Sales of Mercedes-Benz vehicles dropped significantly in the second quarter, the German automaker reported Monday, noting the decline was due to COVID-related lockdowns in China and related supply issues.
From April through June, the carmaker shipped 490,000 passenger cars, a 16% decrease compared to the second quarter last year. Overall sales fell 16% to 998,000 deliveries in the first half of 2022.
But the US proved a counterpoint to other markets. Mercedes-Benz retailed 98,835 vehicles for the quarter, 79,105 Mercedes-Benz passenger cars and 19,730 vans, a 6.9% increase from the same period last year.
“Our customer demand remains high, especially the desire for fully electric vehicles,” said Dimitris Psillakis, president and CEO of MBUSA.
In contrast, China, Mercedes-Benz’s largest market, saw the worst decline in second-quarter sales, falling by 25% to 163,700 vehicles.
So, what’s selling stateside?
The GLC, GLE, and C-Class model lines were among Mercedes-volume Benz’s leaders in the second quarter.
The GLC had the highest overall sales with 19,149 units, followed by the GLE with 16,458 sales. With 8,650 units, the C-Class finished third. The GLC, GLE, and GLS have generated the most volume for MBUSA so far this year with respective totals of 36,059, 32,448 and 12,394.
High-end vehicles still in demand
The all-electric Mercedes-EQ EQS Sedan sold 1,959 units in the second quarter, bringing the year-to-date total to 4,048 vehicles. Worldwide, Mercedes-EQ sales almost doubled to 23,500 units, with first half demand for Battery Electric Vehicles rising to 134% to 45,400 units, with credit going to the EQE.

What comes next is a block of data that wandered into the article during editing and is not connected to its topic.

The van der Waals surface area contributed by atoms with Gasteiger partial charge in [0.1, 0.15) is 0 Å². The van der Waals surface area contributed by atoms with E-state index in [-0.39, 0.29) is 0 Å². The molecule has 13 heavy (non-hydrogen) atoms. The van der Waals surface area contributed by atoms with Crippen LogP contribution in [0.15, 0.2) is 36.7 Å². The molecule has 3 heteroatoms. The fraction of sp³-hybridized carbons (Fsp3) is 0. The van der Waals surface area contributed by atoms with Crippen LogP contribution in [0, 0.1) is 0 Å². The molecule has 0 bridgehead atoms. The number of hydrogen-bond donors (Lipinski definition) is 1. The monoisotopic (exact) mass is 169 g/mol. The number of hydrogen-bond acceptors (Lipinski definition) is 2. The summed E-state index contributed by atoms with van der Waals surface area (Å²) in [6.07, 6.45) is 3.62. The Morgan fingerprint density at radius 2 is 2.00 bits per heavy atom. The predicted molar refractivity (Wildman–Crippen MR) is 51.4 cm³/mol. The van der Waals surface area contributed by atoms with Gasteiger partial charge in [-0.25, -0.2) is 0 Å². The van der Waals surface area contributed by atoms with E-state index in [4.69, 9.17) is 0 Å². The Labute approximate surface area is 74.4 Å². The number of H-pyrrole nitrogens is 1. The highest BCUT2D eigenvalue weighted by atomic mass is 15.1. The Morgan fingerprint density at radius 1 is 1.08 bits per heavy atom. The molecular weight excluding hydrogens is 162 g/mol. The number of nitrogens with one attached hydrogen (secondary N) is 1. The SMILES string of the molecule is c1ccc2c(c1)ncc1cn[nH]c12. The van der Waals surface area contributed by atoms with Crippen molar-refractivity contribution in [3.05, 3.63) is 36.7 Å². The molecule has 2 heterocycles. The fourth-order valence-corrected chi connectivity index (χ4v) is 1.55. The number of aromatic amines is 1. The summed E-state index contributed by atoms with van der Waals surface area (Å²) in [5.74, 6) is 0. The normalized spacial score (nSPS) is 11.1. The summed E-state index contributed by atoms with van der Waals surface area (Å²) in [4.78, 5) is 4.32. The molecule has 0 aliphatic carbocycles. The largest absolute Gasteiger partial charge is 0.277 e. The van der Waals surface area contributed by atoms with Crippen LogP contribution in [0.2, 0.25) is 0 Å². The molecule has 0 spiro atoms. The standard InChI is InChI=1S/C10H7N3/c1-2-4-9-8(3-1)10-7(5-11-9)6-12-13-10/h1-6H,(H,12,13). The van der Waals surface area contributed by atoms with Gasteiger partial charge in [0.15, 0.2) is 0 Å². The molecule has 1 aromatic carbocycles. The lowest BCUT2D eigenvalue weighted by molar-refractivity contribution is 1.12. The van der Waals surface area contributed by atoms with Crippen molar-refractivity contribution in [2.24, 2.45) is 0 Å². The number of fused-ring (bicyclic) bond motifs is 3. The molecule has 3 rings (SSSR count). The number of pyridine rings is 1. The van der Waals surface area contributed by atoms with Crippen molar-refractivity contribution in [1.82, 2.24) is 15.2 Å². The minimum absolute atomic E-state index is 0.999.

Mercedes-AMG high-performance model sales in Q2 reached 7,145 units, up 2.3% over the prior quarter. Globally, sales of Mercedes-AMG, Mercedes-Maybach, G-Class, S-Class, GLS and EQS reached 71,900 units, down 16% due to supply constraints, according to Mercedes-Benz.
S-Class sales proved particularly strong, rising to 5,077 units from 373 in the second quarter of 2021, a 950.9% increase.
Sedans continue to see their sales slide
Other sedans have seen US demand rapidly declining 28.6% to 5,077 units last quarter from 7,106 vehicles during the same period last year. The story was similar with the C-Class, declining 14.3% to 8,650 units last quarter from 10,099 vehicles during the same period last year. The automaker said that sales of its core luxury vehicles declined 6% across the globe, to 275,900 vehicles.
CLA demand dropped -16.5% to 1,941 units from 2,324 year-over-year. The A-Class proved an exception, with sales increasing 10.7% to 2,905 units from 2,624 sedans in the second quarter of 2021.
But year-to-date, demand is off 31.8 percent. International sales of entry-level luxury vehicles totaled 132,600 units, down 32%, mostly due to the transition to electric vehicles. BEV sales now account for 14% of total sales, up 50% from the same period last year. Mercedes-Benz EQA deliveries increased by more than 50% to 7,000 units, while the EQB reported 5,500 sales globally.
“The electric ramp up is gaining traction,” said Seeger. “It shows that we offer compelling electric vehicles that our customers desire.”
Better sales forecast for the next six months
Separately, demand for Mercedes-Benz Certified Pre-Owned vehicles reached 33,096 units in the second quarter and 66,025 units year to date in 2022, which is the second-best performance in any year’s first half.
Going forward, the company forecasts 2022 sales of Mercedes-Benz vehicles to increase slightly from 2021.
“The expansion of our electric portfolio with three new models over the next six months, including SUV and additional AMG models, will assist our dealers in welcoming more customers to the Mercedes-Benz family,” Psillakis said.